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More ancient dirty words

a0129_2The subject of ancient curses is always popular on Karavansara, so why not post another selection.
I did some reading, and found some funny Factoids, so here’s another list.

Turns out the Egyptians (them again!) were liable to swear by their gods in pretty creative ways.
Nephthys (portrayed here on the right), goddess of the netherworld, was sometimes called “female without a vulva”. Thoth was described as “motherless god”.
Even Ra, the sun god himself, is in some papyruses called “an empty prickhead”.
Which is not certainly very modern, if you think about it, but not polite, not polite at all.

0mBd3YhVA weird one I found from ancient Greece is mé tén krambén, which means by the cabbage – but apparently the ancient Greeks also swore by the garlic and by the goat.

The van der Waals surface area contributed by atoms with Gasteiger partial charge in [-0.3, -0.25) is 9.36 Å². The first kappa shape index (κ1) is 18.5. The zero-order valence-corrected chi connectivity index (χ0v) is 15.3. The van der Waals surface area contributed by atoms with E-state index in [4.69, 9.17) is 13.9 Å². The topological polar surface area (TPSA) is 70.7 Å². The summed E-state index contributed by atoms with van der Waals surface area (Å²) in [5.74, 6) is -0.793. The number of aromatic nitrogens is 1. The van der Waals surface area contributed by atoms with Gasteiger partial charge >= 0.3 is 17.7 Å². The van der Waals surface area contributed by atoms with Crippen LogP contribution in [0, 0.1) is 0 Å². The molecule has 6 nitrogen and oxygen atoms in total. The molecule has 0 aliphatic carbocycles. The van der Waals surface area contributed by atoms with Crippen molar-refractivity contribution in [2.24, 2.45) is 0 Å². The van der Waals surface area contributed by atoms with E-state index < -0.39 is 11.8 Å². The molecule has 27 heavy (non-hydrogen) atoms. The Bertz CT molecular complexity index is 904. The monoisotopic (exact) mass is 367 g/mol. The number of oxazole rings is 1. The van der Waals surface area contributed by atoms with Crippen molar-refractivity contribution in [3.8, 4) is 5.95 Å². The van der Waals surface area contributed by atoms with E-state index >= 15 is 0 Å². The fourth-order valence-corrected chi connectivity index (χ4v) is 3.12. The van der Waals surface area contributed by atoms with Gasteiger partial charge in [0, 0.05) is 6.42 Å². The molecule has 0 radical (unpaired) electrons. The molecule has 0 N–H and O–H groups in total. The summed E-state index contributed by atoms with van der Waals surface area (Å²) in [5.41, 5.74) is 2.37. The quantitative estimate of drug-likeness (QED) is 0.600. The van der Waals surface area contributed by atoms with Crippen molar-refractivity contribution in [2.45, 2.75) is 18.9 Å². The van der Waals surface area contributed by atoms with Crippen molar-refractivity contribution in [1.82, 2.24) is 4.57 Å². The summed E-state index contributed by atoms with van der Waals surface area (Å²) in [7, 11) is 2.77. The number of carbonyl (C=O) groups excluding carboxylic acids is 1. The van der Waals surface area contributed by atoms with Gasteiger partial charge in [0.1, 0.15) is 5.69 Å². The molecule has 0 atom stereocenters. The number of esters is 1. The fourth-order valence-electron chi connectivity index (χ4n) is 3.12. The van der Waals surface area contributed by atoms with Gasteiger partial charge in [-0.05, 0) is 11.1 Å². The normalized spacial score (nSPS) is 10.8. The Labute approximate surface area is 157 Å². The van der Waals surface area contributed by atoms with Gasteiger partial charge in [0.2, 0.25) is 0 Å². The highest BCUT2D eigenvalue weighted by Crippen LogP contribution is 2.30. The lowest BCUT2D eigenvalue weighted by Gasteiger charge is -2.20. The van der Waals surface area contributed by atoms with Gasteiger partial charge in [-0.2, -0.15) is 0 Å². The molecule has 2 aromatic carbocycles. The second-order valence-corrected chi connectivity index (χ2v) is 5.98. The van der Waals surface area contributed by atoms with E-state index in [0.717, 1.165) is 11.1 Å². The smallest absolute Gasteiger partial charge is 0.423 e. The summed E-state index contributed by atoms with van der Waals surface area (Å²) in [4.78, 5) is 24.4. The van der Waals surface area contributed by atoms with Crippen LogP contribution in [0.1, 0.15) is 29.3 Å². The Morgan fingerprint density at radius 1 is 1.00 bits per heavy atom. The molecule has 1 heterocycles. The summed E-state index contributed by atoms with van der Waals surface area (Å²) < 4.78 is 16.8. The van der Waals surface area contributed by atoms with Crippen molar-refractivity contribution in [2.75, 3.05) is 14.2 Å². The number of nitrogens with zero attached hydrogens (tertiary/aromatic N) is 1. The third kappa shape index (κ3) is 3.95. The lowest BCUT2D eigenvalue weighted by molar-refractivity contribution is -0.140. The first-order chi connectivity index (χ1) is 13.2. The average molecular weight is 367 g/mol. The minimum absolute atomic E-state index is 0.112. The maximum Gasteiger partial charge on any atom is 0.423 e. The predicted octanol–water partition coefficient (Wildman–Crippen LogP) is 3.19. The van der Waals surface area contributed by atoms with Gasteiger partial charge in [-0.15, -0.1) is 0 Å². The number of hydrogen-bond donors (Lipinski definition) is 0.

Better vegetables and farmyard animals than their capricious and vindictive gods, apparently.
Pythagoras, I read, used to swear by numbers.

When Latin is concerned, apart from the terms we saw in other posts, I think scortum (slut) could be usefu.
Romans tended to use offensive terms to identify non-Romans or people they despised. They’d call them montani (mountain men), agrestes (rednecks, bumpkins) and latrones (thieves).
But also, weirdly enough, Samnites – a reference to a confederation of tribes from central Italy the Romans had fought from the inception of their city.

Samnite_soldiers_from_a_tomb_frieze_in_Nola_4th_century_BCE

The Samnites were almost completely obliterated in a campaign of ethnic cleansing led in 82 BC by Lucius Cornelius Sulla, but their name was used as an insult for many years in the Roman Republic and Empire.

Finally, from Medieval times we get instead iumenta (cow) and bacalare (cod). This last being pretty odd, I guess.

Atlantic_cod


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